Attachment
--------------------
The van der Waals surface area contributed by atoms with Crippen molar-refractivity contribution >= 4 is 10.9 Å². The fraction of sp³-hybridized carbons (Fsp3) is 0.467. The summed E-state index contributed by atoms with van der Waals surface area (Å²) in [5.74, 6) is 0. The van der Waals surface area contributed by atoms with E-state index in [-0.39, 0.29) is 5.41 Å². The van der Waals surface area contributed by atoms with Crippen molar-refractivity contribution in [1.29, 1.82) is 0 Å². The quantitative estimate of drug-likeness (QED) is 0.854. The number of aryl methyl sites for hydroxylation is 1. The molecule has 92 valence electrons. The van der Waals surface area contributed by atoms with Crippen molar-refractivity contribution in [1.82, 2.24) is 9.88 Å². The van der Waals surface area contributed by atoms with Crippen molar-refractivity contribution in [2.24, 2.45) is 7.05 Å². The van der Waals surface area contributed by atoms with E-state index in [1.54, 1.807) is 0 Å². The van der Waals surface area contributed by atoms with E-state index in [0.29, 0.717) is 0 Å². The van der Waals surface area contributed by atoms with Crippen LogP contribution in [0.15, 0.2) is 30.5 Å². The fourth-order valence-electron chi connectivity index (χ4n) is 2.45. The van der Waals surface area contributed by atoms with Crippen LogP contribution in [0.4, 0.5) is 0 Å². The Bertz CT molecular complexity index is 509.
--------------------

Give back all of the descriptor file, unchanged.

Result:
The van der Waals surface area contributed by atoms with Crippen molar-refractivity contribution >= 4 is 10.9 Å². The fraction of sp³-hybridized carbons (Fsp3) is 0.467. The summed E-state index contributed by atoms with van der Waals surface area (Å²) in [5.74, 6) is 0. The van der Waals surface area contributed by atoms with E-state index in [-0.39, 0.29) is 5.41 Å². The van der Waals surface area contributed by atoms with Crippen molar-refractivity contribution in [1.29, 1.82) is 0 Å². The quantitative estimate of drug-likeness (QED) is 0.854. The number of aryl methyl sites for hydroxylation is 1. The molecule has 92 valence electrons. The van der Waals surface area contributed by atoms with Crippen molar-refractivity contribution in [1.82, 2.24) is 9.88 Å². The van der Waals surface area contributed by atoms with Crippen molar-refractivity contribution in [2.24, 2.45) is 7.05 Å². The van der Waals surface area contributed by atoms with E-state index in [1.54, 1.807) is 0 Å². The van der Waals surface area contributed by atoms with E-state index in [0.29, 0.717) is 0 Å². The van der Waals surface area contributed by atoms with Crippen LogP contribution in [0.15, 0.2) is 30.5 Å². The fourth-order valence-electron chi connectivity index (χ4n) is 2.45. The van der Waals surface area contributed by atoms with Crippen LogP contribution in [0.4, 0.5) is 0 Å². The Bertz CT molecular complexity index is 509.